“With the right ingredients, a smoothie can deliver the nutrients you need to achieve two goals: correcting estrogen dominance…and balancing your blood sugar, which is vital for managing your weight and hormone health.”
Earlier this week, I posted the first part of my email conversation with Kristine Miles, author of the just published The Green Smoothie Bible. The first half of the book is a primer on smoothies: what they are, how to make them, and why they’re so good for you. The second half is a recipe book – 300 of them arranged by health benefit, as well as by season, so you can use ingredients that are fresh and readily available. I asked Kristine about the chapter called “Happy Hormones.” I was curious: what makes a smoothie “hormone friendly?” Here’s the rest of our conversation:
Please explain what makes a smoothie “hormone friendly.”
With the right ingredients, a smoothie can deliver the nutrients you need to achieve two goals: correcting estrogen dominance, which can cause symptoms such as mood swings, migraines and weight gain; and balancing your blood sugar, which is vital for management of weight and hormone health. My recipes thus include fiber dense foods, low glycemic carbohydrates, the minerals chromium, magnesium and zinc, as well as cinnamon, Vitamin C and coriander/cilantro.
What are some examples of foods that are especially beneficial for women?
Whenever I can, I like to include beets, spinach, goji berries, avocados and lots of leafy greens because these foods contain the compound Betaine, which can combat high levels of homocysteine, an important amino-acid, that in excess can contribute to conditions such as heart disease. There are also foods that can help remove “bad” estrogens, derived from our daily exposure to toxins and chemicals, that can lead to estrogen dominance. These foods include lemon and lime peel, apples, cruciferous vegetables and iodine-rich foods such as seaweed. In addition to a whole-food, plant-based diet, hormone health can be boosted by adequate intake of essential fats; vitamins B3 (abundant in cremini and shiitake mushrooms) and B6 (bananas, watermelon); super-foods such as maca, bee pollen and cacoa; and the minerals magnesium and zinc.
I love your suggestion for using cooled teas as liquids. It’s a great alternative to yogurt or high calorie drinks.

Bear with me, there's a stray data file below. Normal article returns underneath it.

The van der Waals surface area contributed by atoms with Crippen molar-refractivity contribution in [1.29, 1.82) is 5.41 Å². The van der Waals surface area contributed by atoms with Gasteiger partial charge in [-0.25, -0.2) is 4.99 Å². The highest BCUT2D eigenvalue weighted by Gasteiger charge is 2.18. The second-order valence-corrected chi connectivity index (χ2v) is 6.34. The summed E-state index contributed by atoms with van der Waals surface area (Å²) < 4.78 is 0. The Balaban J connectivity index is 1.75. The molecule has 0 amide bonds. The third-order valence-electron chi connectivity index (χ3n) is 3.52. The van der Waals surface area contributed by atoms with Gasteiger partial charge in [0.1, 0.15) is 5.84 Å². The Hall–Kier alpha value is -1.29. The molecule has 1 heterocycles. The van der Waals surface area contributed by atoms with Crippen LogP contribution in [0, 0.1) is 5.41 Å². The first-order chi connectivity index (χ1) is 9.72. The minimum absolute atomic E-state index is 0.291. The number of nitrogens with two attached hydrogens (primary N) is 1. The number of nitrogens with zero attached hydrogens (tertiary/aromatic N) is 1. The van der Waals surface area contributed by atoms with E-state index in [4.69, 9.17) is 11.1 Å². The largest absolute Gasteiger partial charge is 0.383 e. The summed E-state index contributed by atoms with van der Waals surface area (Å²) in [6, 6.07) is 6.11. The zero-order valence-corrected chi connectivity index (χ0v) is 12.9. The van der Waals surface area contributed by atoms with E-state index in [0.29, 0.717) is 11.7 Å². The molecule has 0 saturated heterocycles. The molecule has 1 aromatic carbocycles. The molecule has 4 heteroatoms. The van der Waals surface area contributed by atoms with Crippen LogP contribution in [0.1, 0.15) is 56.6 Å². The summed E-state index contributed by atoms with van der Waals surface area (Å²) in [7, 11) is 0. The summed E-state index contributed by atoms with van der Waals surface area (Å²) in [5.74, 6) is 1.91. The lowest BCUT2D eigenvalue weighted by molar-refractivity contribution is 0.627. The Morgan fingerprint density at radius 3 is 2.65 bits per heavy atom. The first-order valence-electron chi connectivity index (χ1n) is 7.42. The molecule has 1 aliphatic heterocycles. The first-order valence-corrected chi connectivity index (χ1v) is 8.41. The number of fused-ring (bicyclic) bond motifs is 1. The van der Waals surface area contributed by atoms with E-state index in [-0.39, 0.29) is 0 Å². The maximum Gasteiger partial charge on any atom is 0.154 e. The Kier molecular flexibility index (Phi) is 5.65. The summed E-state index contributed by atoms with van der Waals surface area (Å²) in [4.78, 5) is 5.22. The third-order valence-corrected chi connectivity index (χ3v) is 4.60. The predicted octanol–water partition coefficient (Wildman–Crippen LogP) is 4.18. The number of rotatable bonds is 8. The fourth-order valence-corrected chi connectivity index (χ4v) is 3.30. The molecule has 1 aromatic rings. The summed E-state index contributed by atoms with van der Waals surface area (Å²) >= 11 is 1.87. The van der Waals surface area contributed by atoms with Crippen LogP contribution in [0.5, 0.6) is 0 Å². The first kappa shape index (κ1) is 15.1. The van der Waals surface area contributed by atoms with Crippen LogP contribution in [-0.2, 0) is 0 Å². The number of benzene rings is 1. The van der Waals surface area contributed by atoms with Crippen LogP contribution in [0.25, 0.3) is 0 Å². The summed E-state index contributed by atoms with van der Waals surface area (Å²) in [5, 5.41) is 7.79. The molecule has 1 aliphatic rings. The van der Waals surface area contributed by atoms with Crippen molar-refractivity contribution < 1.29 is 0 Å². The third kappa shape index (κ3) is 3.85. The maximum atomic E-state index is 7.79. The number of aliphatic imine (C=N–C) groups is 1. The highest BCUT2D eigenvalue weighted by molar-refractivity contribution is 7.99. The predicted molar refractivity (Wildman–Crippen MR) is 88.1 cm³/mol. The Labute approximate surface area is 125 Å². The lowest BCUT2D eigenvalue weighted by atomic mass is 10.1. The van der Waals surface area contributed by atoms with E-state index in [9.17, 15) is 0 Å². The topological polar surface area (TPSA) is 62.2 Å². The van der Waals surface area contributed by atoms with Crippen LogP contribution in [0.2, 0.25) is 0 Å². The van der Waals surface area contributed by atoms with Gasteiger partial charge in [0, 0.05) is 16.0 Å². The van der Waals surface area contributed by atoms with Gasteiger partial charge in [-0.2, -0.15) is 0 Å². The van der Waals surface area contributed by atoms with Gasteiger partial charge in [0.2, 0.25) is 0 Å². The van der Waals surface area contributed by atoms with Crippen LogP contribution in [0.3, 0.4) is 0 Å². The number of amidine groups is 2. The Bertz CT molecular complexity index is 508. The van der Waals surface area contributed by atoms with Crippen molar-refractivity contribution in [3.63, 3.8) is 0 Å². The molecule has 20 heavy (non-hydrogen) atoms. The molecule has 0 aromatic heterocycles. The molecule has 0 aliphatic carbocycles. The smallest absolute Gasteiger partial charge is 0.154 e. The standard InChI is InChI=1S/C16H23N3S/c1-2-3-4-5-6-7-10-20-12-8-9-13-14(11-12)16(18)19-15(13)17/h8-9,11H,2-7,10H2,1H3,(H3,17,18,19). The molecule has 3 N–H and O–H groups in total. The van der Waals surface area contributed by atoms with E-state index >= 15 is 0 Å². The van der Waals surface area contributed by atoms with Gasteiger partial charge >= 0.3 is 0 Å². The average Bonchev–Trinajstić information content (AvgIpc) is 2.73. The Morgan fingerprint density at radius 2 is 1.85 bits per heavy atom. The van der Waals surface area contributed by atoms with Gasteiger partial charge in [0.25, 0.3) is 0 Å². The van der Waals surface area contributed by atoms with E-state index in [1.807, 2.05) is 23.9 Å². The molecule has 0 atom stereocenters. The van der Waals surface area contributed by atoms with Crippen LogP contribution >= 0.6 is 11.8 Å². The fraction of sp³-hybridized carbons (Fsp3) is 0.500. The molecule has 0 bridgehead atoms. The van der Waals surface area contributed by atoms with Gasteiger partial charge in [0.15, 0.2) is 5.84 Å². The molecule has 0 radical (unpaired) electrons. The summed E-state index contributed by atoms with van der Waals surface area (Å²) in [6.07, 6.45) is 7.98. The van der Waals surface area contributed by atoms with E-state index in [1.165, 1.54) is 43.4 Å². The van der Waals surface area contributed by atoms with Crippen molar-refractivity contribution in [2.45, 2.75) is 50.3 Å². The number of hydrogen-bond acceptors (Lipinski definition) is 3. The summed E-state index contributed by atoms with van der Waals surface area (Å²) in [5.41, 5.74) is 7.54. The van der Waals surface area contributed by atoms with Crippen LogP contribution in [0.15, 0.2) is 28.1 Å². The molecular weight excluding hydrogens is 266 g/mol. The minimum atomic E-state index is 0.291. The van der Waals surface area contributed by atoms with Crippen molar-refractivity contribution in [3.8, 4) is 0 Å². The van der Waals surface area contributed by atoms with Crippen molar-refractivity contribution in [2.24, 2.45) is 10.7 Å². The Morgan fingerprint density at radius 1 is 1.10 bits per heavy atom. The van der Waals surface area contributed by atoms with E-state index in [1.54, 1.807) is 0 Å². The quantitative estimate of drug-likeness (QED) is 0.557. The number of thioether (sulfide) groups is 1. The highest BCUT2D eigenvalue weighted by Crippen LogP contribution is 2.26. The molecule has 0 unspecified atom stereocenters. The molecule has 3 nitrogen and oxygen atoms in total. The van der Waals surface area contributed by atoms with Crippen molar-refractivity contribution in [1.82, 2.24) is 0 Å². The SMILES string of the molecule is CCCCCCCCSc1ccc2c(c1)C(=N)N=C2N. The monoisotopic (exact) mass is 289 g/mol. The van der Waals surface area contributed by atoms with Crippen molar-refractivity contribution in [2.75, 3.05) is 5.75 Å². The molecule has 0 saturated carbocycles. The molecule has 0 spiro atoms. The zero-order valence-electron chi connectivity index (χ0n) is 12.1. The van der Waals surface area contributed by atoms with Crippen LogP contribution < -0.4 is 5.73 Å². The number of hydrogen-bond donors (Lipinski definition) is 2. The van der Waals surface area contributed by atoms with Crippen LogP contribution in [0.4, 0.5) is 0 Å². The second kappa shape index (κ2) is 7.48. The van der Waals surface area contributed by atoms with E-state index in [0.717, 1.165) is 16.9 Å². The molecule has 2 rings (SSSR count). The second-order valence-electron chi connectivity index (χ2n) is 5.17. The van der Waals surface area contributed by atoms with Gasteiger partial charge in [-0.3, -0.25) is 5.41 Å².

Two of my favourite authors on the subject of hormones are Gabriela Rosa and Sherrill Sellman. They both recommend staying away from both gluten and dairy for hormone health for both fertility and menopause. Hence a non-dairy based smoothie such as a plant-based green smoothie is ideal. Herbs such as agnus castus (vitex), dong quai (angelica), black cohosh, and St. John’s wort are often used for hormone imbalance issues, and cooled tea made from these herbs can be used as a base for a green smoothie. Such herbs are ideally used on the professional advice of a naturopath or herbalist.
You included 11 recipes in your “Happy Hormone” chapter. Which is your favorite?
Here it is! It includes two super-foods, maca and bee pollen; and Spirulina, a micro-algae, that is a complete protein source. In fact spirulina has the highest percentage of protein of any food on the planet at around 70 percent! These ingredients make regular appearances in my green smoothies, making them even greener!
- 3-4 bananas, 1 Tbs maca, 1 Tbs bee pollen, 1.5 cups water or nut/seed milk, greens
- Flesh and water 1 Thai coconut, juice and peel from a lime, 1 cup raspberries, greens
- 3 pears, 1.5 cups water, ¼ cup hemp seeds, 2 tsp chai spice powder
Prioritise the use of the following greens: cruciferous greens such as kale, collards and bok choy, spinach, romaine, turnip greens, beet greens, borage leaves/flowers, celery tops, anise and fennel tops, cilantro and parsley. Start with a small handful of greens and increase as tolerated. Too much at first will be too strong and after a while you will want to increase the amount. Aim for 40 percent greens per person eventually.
Add to any or all recipes: micro algae, particularly spirulina
Consider cooled teas as a liquid base including: passion flower, chamomile, fennel, anise
Kristine has provided me with a copy of her book to give away. All you have to do is leave a comment on one of these two blogposts published this week. Ask a question, offer a recipe or tell us about the best smoothie you ever had. All comments must be posted by midnight PST on Monday, April 30th. A winner will be chosen via Random.org and I’ll announce it on May 1st.
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